Many job applications will include a question about motivation: a question that asks about why you want to work for a company, or what you think you will get out of doing a particular role.
It’s important to understand that when you write about your motivation, the employer will want specific reasons. Avoid generalisations such as “I want to work for your highly-esteemed company”, or “I have always been passionate about customer service”.
Imagine that you are the employer. What kinds of questions might you have when reading about an applicant’s motivation?
Here are some ideas:
- Have you read the job description? The employer wants to know that you understand what the job entails and what tasks or activities you would be doing on a day-to-day basis. They may also expect you to show that you understand how this job role fits into their wider organisation, and even the wider sector. Make sure you acknowledge what you would be doing in a job when you talk about why you want to apply for it.
- Are your expectations of the job realistic? Show that you understand what the reality of doing the job would be like, and that you have the key skills to cope with its challenges. One of the best ways to show that you understand this is by talking about your past experience, and the ways in which it might compare to this new role. Lay out the relevant skills you gained from this experience that you can bring to the job.
- What are you career goals? Most employers are interested in investing in your future, and so they want to understand what goals you have for your career. Be realistic, and think about what your plan for the next three years will involve. Convince the employer that you will make the most of this job, and explain why it will help you to develop your longer-term career within this sector or company.
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A common application form and interview question is: ‘what do you know about our company or organisation?’
It can be a difficult question to answer – often it feels like telling the company or the interviewer information they’re already sure to know.
So why do employers ask this?
As we saw in part one, A recent government survey found that 23% of vacancies in 2015 were difficult to fill because applicants lacked relevant skills and experience. In the survey, employers said that two of the key technical or practical skills which applicants most frequently lacked were knowledge of the products or services offered by the organisation, and knowledge of how the organisation works.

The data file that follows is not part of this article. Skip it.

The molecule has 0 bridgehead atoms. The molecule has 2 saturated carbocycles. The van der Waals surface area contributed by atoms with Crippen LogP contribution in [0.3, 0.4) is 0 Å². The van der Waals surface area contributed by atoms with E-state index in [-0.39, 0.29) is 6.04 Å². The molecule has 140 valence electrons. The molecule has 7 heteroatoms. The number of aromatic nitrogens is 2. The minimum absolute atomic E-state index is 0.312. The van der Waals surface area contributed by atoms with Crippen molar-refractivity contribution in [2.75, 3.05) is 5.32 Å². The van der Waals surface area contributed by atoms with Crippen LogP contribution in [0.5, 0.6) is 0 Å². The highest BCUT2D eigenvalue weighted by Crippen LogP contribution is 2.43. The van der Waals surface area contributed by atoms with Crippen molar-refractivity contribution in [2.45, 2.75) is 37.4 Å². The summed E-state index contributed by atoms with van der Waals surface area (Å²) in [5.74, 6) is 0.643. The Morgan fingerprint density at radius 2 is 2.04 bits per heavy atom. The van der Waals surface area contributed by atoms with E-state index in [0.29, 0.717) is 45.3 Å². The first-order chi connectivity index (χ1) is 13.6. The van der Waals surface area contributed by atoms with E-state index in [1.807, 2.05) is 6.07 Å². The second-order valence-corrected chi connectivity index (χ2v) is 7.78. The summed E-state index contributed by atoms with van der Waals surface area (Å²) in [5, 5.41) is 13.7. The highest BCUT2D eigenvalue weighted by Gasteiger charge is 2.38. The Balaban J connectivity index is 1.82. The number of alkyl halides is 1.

Employers want to hire people who are truly keen to work for them. People with a genuine interest in what the company does and how it does it are likely to be much more committed than people who are simply looking for any job at all. Knowledge of what the organisation does and its products and services is also very important in practical terms: understanding how your role fits in to the organisation’s overall goals and aims will help you to contribute more effectively to those goals.
Also, applicants who are able to answer this question impressively are likely to be those who have prepared thoughtfully for the interview, taking the initiative to do some careful research – these are all key transferable skills that employers value.
How to answer this question:
To answer this question you must do some research – on the company’s website, on relevant professional websites/websites about the industry or sector, and in newspapers. Important points to try and find out include:
- What does the organisation do? Make sure that you understand the organisation as a whole, as well as the particular area or department you’re applying to work in.
- What are the organisation’s products and services?
- Who are the organisation’s customers or clients?
- Who are their competitors and what makes them different from their competitors? Students often say that big companies are ‘basically all the same’. But if they were the same they’d cease to exist – there’d be no need for them. Think about areas you’re really familiar with, like supermarkets or universities. Supermarkets all sell food; universities all educate students. But nonetheless each supermarket or university has its own distinctive characteristics, selling points and strengths – it’s these key defining characteristics you need to be familiar with.
- What is the organisation’s revenue, where is it based, who are its key employees, how many employees does it have?
- What are the general trends in the industry which affect the company? What are the key challenges and opportunities it faces?
What NOT to do:
Don’t talk in general terms: try to avoid saying that a company is simply ‘big’ or has a ‘good reputation’. Instead quantify this. How many national or international locations do they have? What is their annual revenue? Have they won any particular industry awards or introduced any innovative products?
Don’t bring up negatives: it is sometimes the case that a company makes the news for negative reasons (and this has particularly been the case in the aftermath of the financial crisis). The application process is not the right time for you to discuss this! This is not the kind of evidence of commercial awareness employers want to see. Mentioning such issues (unless explicitly asked to) is likely to come across as a criticism of the company, implying that you’re not totally keen to work for them. Worse, if this the main piece of information you know about the organisation, it might seem that you lack integrity or honesty yourself.